Doctors, Midwives Struggle With Guilt After Traumatic Childbirth
Overall, 36% to 49% of respondents report feelings of guilt; half prompted to think about meaning of life
MONDAY, April 18, 2016 (HealthDay News) -- Most Danish obstetricians and midwives report having been involved in a traumatic childbirth, and frequently have inner struggles with guilt and existential considerations, according to research published online April 13 in Acta Obstetricia et Gynecologica Scandinavica.
Katja Schrøder, a registered midwife from the University of Southern Denmark in Odense, and colleagues conducted a mixed methods study comprising a national survey of Danish obstetricians and midwives and a qualitative interview study with selected participants. The authors examined the numbers and proportions of obstetricians and midwives involved in traumatic childbirth and their experiences with guilt, blame, shame, and existential concerns.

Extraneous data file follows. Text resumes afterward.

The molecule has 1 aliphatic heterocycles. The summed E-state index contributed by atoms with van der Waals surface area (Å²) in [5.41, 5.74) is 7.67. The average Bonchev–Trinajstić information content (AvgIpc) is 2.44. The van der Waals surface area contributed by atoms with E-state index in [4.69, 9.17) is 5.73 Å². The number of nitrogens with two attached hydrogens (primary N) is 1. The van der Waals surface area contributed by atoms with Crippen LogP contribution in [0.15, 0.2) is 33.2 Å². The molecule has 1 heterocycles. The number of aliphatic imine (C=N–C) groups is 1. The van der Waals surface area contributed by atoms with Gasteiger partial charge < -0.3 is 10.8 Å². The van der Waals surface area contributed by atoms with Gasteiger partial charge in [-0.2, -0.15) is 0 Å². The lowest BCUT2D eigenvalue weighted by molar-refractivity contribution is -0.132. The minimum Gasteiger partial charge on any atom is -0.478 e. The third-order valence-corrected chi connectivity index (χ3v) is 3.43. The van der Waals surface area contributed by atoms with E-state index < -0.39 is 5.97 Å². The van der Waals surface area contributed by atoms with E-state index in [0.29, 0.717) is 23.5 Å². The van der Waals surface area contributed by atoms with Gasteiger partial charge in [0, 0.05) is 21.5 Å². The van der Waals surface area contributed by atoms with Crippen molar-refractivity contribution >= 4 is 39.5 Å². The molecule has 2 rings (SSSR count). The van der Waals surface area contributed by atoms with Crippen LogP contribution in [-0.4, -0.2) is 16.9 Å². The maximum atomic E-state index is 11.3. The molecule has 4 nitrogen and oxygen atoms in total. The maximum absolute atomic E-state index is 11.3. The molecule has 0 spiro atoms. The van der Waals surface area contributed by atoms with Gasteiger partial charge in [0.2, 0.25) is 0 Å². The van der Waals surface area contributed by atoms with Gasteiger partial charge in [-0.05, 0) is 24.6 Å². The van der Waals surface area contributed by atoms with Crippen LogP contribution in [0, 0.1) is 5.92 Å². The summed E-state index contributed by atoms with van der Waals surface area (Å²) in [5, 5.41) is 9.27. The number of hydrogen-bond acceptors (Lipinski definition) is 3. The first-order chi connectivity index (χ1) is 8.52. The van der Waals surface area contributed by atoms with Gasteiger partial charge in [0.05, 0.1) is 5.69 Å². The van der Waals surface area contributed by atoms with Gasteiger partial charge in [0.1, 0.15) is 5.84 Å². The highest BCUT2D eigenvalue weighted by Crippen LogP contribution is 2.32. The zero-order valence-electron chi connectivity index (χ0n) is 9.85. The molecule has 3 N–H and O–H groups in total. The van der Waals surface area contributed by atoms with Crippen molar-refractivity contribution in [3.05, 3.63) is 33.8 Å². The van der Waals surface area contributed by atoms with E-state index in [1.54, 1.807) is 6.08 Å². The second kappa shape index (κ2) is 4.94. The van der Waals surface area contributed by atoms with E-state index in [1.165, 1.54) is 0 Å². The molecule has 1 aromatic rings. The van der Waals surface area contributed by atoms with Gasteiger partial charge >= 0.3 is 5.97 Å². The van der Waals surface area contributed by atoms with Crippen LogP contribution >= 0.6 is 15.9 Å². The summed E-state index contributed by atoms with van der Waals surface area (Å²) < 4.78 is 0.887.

The researchers found that the response rate was 59 percent (1,237 respondents), 85 percent of whom stated having been involved in a traumatic childbirth. Five categories were formed during the comparative mixed methods analysis: the patient, clinical peers, official complaints, guilt, and existential considerations. Blame from patients, peers, or official authorities was feared; however, the dominant feelings reported were inner struggles with guilt and existential considerations. Thirty-six to 49 percent reported feelings of guilt and half agreed that traumatic childbirth made them think more about the meaning of life. Overall, 65 percent reported feeling that they had become a better midwife or doctor as a result of the traumatic incident.
"The results of this large, exploratory study suggest that obstetricians and midwives struggle with issues of blame, guilt, and existential concerns in the aftermath of a traumatic childbirth," the authors write.